Mold diameter tolerance

Our bullet mold tolerance is stated diameter, +.003/-.000 inch. We gauge our bullet molds with a "go/nogo" gauge, which tends to result in bullet molds that run on the high side of the tolerance. You could probably use one of our standard molds at as-cast diameter with good results.

If the bullets are oversize or out of round the mold is not fully closing. A build up of lube, splash of lead, or a burr on the mold block faces are holding them apart. Inspect the mold block faces and carefully remove anything that might hold the mold apart. Make sure to lubricate the locating pins with solid alox/beeswax bullet lube, Lee part number 90007. If these steps are followed the bullets will cast dimensionally correct.
http://www.leeprecision.com/cgi/faq/index.cgi If you cant correct the diameter the bullets are droping out of the mould at, i would return the mould for a replacement.
 

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Why Lee Bullets Tumble

When a bevel base bullet is oversize by .006" it is sized down by the barrel or die. This sizing deforms the base of the bullet. As the bullet exits the muzzle its base is no longer square to the muzzle. This lets gas escape on one side of the bullet as the other side is still in contact with the muzzle. The bullet becomes unstable and tumbles.
 

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What is the bore dia. of your Tarus? .357" may be too small. Slug it and be sure! Just curious, how did you check your cast in the bore? Just trying to push a bullet into the muzzle doesn't tell you much...
 

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Discussion Starter · #15 ·
I drove a pure lead bullet into the bore of the revolver at the muzzle and measure the width at the grooves and lands. I repeated this at the cylinder end of the barrel. Not totally accurate but as good as I could get. measurements were .355 and .350 respectively. so fit on a .357 sized bullet should be good.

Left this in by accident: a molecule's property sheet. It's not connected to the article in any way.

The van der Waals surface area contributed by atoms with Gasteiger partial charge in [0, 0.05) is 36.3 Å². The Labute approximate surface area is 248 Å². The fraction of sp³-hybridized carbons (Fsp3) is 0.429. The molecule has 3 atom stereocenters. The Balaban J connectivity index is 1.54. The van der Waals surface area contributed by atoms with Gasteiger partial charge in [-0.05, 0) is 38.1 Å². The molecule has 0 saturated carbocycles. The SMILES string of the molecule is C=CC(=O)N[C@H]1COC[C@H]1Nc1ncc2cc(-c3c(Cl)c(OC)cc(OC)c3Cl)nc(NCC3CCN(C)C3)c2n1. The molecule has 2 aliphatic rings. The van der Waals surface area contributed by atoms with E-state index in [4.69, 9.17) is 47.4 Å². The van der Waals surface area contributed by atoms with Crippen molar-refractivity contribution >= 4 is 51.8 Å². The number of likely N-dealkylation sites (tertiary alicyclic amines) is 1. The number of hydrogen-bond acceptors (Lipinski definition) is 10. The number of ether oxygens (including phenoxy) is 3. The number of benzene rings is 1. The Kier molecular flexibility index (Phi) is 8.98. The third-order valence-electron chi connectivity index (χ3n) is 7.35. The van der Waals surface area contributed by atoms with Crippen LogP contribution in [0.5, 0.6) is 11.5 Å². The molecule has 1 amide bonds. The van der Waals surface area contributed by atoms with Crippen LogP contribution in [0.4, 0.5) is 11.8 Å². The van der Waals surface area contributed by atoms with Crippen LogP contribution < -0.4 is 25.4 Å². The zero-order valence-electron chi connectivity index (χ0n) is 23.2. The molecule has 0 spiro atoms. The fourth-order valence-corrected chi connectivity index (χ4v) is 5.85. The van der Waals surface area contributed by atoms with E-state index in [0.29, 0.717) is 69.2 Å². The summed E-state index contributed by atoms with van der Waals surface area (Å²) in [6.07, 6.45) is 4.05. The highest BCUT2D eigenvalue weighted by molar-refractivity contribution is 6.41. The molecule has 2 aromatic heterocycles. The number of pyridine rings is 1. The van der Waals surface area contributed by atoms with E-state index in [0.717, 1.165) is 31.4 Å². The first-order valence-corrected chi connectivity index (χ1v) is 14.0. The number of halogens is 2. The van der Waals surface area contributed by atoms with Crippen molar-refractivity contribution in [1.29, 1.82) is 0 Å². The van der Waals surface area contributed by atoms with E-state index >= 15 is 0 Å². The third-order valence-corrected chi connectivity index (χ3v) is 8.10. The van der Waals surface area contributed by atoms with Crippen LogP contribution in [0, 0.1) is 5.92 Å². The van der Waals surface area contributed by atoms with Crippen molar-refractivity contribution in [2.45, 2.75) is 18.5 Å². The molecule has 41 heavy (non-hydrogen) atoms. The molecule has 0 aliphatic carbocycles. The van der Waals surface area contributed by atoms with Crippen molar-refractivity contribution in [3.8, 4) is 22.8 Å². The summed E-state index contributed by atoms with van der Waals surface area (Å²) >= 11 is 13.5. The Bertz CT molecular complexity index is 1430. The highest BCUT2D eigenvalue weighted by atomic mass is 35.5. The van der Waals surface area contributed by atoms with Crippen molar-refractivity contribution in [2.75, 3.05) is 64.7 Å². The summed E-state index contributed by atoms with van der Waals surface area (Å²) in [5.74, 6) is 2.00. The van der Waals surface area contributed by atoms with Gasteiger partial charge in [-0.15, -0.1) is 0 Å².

Has anyone checked the temperature of their alloy in a Lee production pot IV ? I assumed temperature range would be around 650 to 750 degrees fahrenheit, which seems to be the recomended temerature range for casting.
I did some checks to see if casting temperature was causing the problem of bullets tumbling. At the lowest setting my pot reaches 712 degrees, 842 degrees at setting 2, and is off the scale of my thermometer at setting 4. This seems very high. My pot is the 240 volt version for use here in the UK. I was casting at the mid point on the thermostat settings, between 3 and 4, so probably casting much too hot.
 

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Thanks to everyone for the suggestions.

I am firing the bullets through a Taurus revolver with a 12 inch barrel.

I checked the unsized bullets in the bore and they were oversized. So I sized them to .357 using a lymen sizer die and then relubed them in the same lee liquid allox, hoping this would solve the problem.

BUT - the bullets still tumble even though they were sized down. According to LEE the bullets should have been coming out of the moulds at .357, but they were actually .363, hence the need to size them.

I have tried the reduced charges as suggested, but still tumbling?

Any more ideas?
According to my Lee Catalog that mold is listed as casting a bullet .358 in diameter which is what all of their molds for that caliber are listed at. What are you using for a casting alloy. I use wheel weight alloy and all of my Lee molds in that caliber cast them right at the .358 or a little above. That diameter is usually fine for most revolvers. I would say sizing down to .357 would be too small for most applications.
Cary
 

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I have found out that Lee molds do not require sizing and shoot great as they cast.
My 17 molds from lee so far have no problems.
Only tumbling problem I had was with the 255RF 45 shot thur my taurus judge.
Even factory lead tumbled. Belive it's was due to not haveing enough speed, since jacked bullets work fine.
 

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Discussion Starter · #18 ·
I have been in contact with LEE and we have identified a problem with the melting pot, seems like I have been casting at temperatures near to the melting point of Aluminum, due to a faulty thermostat. I think maybe at those temperatures the alloy has been overheated and may not therefore be casting right.
Lee customer services if really good, far better than you can expect from any UK based companies, you really have it good in the USA.
Lee have identified the probelm and new thermostat is on the way. Hopefully stable bullets will then be produced.